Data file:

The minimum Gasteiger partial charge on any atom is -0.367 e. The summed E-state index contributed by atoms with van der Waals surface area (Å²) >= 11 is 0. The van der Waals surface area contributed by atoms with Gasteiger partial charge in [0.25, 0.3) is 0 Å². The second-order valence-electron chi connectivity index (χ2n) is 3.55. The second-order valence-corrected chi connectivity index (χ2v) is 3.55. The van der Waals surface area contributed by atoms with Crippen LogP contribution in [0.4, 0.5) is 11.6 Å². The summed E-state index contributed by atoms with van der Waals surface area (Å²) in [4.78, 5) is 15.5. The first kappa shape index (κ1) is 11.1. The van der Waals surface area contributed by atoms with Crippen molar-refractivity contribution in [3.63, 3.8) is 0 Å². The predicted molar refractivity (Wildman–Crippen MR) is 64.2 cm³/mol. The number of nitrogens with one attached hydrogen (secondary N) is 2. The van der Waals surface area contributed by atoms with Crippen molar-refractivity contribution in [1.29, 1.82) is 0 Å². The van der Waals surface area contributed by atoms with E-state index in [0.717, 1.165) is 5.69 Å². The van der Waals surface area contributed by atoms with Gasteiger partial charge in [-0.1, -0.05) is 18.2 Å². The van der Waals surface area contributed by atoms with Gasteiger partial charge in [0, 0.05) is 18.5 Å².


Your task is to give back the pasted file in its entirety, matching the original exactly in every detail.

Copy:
The minimum Gasteiger partial charge on any atom is -0.367 e. The summed E-state index contributed by atoms with van der Waals surface area (Å²) >= 11 is 0. The van der Waals surface area contributed by atoms with Gasteiger partial charge in [0.25, 0.3) is 0 Å². The second-order valence-electron chi connectivity index (χ2n) is 3.55. The second-order valence-corrected chi connectivity index (χ2v) is 3.55. The van der Waals surface area contributed by atoms with Crippen LogP contribution in [0.4, 0.5) is 11.6 Å². The summed E-state index contributed by atoms with van der Waals surface area (Å²) in [4.78, 5) is 15.5. The first kappa shape index (κ1) is 11.1. The van der Waals surface area contributed by atoms with Crippen molar-refractivity contribution in [3.63, 3.8) is 0 Å². The predicted molar refractivity (Wildman–Crippen MR) is 64.2 cm³/mol. The number of nitrogens with one attached hydrogen (secondary N) is 2. The van der Waals surface area contributed by atoms with Crippen molar-refractivity contribution in [1.29, 1.82) is 0 Å². The van der Waals surface area contributed by atoms with E-state index in [0.717, 1.165) is 5.69 Å². The van der Waals surface area contributed by atoms with Gasteiger partial charge in [-0.1, -0.05) is 18.2 Å². The van der Waals surface area contributed by atoms with Gasteiger partial charge in [0, 0.05) is 18.5 Å².